Chuck Plunkett, Denver Post Editor Who Took On Ownership, Resigns

May 4, 2018
Photo: Chuck Plunkett Resigns
The Friday, May 4, 2018 edition of the Denver Post reported on the resignation of editor Chunk Plunkett, who spearheaded last month's editorial page rebellion against the paper's owners.

The Denver Post editor who oversaw an editorial critical of budget and staff cuts made by the newspaper's New York-based hedge fund owners said he resigned Thursday after another piece critical of the company was rejected.

Editorial Page Editor Chuck Plunkett said in an interview he resigned Thursday after Digital First Media management refused to run a new piece that mentioned last week's dismissal of an editor at a DFM-owned newspaper, as well as new financial data on the company, controlled by Alden Global Capital.

"I was trying to follow good journalism ethics and I was not allowed to do it anymore," Plunkett said.

The Post on April 6 published Plunkett's initial editorial headlined "As vultures circle, The Denver Post must be saved," calling on Alden to sell the newspaper after cutting 30 more positions in the newsroom, leaving it at a fraction of its size just a few years ago. Plunkett did not inform the newspaper's editor or owners of his intentions to publish the editorial.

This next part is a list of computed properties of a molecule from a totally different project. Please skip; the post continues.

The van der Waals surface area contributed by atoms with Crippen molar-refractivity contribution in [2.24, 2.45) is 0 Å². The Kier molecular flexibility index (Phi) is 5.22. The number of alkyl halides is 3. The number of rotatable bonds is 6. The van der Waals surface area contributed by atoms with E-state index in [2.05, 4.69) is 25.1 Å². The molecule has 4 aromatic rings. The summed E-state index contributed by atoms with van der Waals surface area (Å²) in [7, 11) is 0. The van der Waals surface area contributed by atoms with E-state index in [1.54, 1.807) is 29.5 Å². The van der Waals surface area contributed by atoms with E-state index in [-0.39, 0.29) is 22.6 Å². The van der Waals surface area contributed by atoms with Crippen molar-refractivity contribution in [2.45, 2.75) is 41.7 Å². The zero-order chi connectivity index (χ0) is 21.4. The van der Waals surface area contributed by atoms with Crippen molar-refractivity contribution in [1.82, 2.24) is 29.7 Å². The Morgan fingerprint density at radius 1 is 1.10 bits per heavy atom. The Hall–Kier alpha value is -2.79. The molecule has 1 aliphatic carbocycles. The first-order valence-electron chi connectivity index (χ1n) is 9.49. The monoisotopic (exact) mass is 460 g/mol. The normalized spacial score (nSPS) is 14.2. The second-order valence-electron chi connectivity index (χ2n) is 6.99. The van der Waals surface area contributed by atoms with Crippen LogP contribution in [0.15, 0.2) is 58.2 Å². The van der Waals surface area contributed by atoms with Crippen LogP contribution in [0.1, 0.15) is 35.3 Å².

After about a week, Plunkett said, the message came down from Digital First's chief operating officer Guy Gilmore "that we weren't supposed to be biting the hand that fed us."

Gilmore did not respond to a request for comment Thursday night.

Plunkett said it was made clear to him he had to stay quiet and he did not publish some opinion pieces submitted on the newspaper's future, which has roiled Denver's leadership and led to a national debate over the future of local journalism. Then, last week, the editorial page editor of The Boulder Daily Camera said he was dismissed after he self-published an editorial echoing Plunkett's that had been rejected by leadership.

On Tuesday, a prominent newspaper analyst published what he said were internal figures of the profits Digital First made off its newspapers. Plunkett decided he couldn't stay silent and filed another editorial. But he had to send it to the Post's editor, Lee Ann Colacioppo, to send to Gilmore for approval. The piece was rejected, Plunkett said, and he resigned.

"I was boxed into a corner and given an ethical quandary I couldn't resolve," Plunkett said.

Colacioppo, whom Plunkett praised, did not respond to a request for comment. But in a letter to staff, Colacioppo praised Plunkett's dedication to the craft of journalism. "He wanted his work to stand the test of time," Colacioppo wrote. "I'm not sure there is a better way to honor him than [to] live up to that."

CPR News staff contributed to this report.

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